Why is a dried plum called a prune?

Prunes and plums are closely related fruits that both belong to the Prunus genus. However, while fresh plums are juicy and ripen to a variety of colors, prunes are dried plums that have been processed to preserve them. So why are dried plums specifically called prunes, and when did this distinction arise?

The History of Prunes

The word “prune” has its origins in the Latin word “prunum” which means “plum”. The French word “prune” also derives from this root. Prunes have been around for centuries and were prized by many ancient civilizations. In 1st century Rome, prunes were documented by Pliny the Elder as being used for their medicinal properties. They were also popular in ancient China and the dried plums were referred to as “hsien-t‘ao” or “immortal peach” due to their sweet taste and health benefits.

Time Period Prune Facts
1st century Rome Pliny the Elder documents prunes were used for medicinal purposes
Ancient China Dried plums referred to as “hsien-t‘ao” meaning “immortal peach”

The first reference to prunes being made from drying plums specifically comes from 16th century France. In an early French dictionary from 1505, the word “prune” is defined as a dried plum. By the 17th and 18th century, prune production spread to Germany, Eastern Europe, and California as new prune varieties were developed.

Time Period Prune Production Facts
16th century Earliest known reference to prunes as dried plums in France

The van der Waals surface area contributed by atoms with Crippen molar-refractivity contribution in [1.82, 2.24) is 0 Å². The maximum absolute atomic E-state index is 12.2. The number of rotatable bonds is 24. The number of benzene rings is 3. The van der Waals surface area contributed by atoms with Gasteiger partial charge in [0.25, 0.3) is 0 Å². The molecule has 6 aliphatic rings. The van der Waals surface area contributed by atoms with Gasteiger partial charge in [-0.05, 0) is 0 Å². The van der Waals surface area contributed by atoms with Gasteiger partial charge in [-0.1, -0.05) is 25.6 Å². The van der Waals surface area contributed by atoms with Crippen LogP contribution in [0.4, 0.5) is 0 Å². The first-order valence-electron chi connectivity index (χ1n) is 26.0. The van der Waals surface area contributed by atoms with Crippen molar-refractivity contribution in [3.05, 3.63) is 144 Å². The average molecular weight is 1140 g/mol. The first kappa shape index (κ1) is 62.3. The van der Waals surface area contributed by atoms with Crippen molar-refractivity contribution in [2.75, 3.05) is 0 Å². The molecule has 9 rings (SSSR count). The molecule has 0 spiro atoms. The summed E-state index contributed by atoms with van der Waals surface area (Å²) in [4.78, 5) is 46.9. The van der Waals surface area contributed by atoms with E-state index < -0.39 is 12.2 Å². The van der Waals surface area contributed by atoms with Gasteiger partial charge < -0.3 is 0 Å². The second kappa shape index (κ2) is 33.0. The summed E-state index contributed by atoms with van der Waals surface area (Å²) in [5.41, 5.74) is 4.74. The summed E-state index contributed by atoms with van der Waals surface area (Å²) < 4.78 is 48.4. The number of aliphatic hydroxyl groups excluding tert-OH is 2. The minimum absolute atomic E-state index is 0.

17th-18th century Prune production spreads to Germany, Eastern Europe, and California

Different Plum Varieties Used for Prunes

Today over 100 varieties of plums are dried to make prunes. However, certain types of plums are better suited for drying than others. The main varieties used for prunes include:

  • French Prunes – Also called Agen prunes, made from the Petite d’Agen plum variety in southwest France.
  • California Prunes – The most common variety, made from drying the Improved French plum type.
  • Sutter Prunes – Made from the Sutter plum, similar to the French plum but slightly smaller.
  • Italian Prunes – Made from Fellenberg or Italian plum varieties.

Here are some key properties that make certain plum varieties good for drying into prunes:

Plum Properties Description
Higher sugar content More sugar allows plums to be dried and still retain a sweet flavor
Firmer flesh Denser flesh maintains its shape better when dried down
Small to medium size Smaller plums dry faster and more evenly
Higher acidity Balances sweetness and provides tart flavor

The Drying Process

After being harvested, plums are washed and graded based on ripeness and size uniformity. The plums are then placed on trays and put into large, specialized dehydrators or dryers. The plums circulate in the heated dryers, reaching temperatures between 85-95°F. This slow, even drying process can take 18-24 hours to reduce the plum’s moisture content from around 80% down to 20%.

Once dried, additional steps are taken:

  • Prunes are cooled then rehydrated in a steam chamber to restore some moisture.
  • They are graded again by size and pitted if desired.
  • Some prunes may be treated with glycerin to prevent them from sticking.
  • Finally, prunes are packaged while still pliable to prevent bruising.
Drying Process Step Details
Washing Clean and sort plums
Dehydrating Dry for 18-24 hrs at 85-95°F
Rehydrating Steam chamber to partially rehydrate